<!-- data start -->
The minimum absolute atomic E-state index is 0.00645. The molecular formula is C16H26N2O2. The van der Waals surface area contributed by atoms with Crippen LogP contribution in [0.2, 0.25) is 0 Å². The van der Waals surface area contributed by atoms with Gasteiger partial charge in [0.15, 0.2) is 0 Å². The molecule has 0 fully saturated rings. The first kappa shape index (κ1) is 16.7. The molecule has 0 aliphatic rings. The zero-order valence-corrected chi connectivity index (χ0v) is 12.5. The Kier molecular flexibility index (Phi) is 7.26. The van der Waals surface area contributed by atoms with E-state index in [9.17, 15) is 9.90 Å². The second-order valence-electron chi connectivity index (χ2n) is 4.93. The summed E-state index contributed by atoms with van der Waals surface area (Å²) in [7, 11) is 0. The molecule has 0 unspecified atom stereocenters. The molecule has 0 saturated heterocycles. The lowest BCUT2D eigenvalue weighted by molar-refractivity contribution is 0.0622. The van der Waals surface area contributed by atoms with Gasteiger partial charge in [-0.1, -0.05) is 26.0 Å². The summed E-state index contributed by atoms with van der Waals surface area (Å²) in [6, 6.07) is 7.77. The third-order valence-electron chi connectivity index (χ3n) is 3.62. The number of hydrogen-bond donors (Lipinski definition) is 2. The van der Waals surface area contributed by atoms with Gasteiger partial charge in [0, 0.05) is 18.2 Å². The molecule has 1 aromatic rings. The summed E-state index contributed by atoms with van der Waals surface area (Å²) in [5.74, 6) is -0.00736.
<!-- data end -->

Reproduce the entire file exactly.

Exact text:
The minimum absolute atomic E-state index is 0.00645. The molecular formula is C16H26N2O2. The van der Waals surface area contributed by atoms with Crippen LogP contribution in [0.2, 0.25) is 0 Å². The van der Waals surface area contributed by atoms with Gasteiger partial charge in [0.15, 0.2) is 0 Å². The molecule has 0 fully saturated rings. The first kappa shape index (κ1) is 16.7. The molecule has 0 aliphatic rings. The zero-order valence-corrected chi connectivity index (χ0v) is 12.5. The Kier molecular flexibility index (Phi) is 7.26. The van der Waals surface area contributed by atoms with E-state index in [9.17, 15) is 9.90 Å². The second-order valence-electron chi connectivity index (χ2n) is 4.93. The summed E-state index contributed by atoms with van der Waals surface area (Å²) in [7, 11) is 0. The molecule has 0 unspecified atom stereocenters. The molecule has 0 saturated heterocycles. The lowest BCUT2D eigenvalue weighted by molar-refractivity contribution is 0.0622. The van der Waals surface area contributed by atoms with Gasteiger partial charge in [-0.1, -0.05) is 26.0 Å². The summed E-state index contributed by atoms with van der Waals surface area (Å²) in [6, 6.07) is 7.77. The third-order valence-electron chi connectivity index (χ3n) is 3.62. The number of hydrogen-bond donors (Lipinski definition) is 2. The van der Waals surface area contributed by atoms with Gasteiger partial charge in [0, 0.05) is 18.2 Å². The molecule has 1 aromatic rings. The summed E-state index contributed by atoms with van der Waals surface area (Å²) in [5.74, 6) is -0.00736.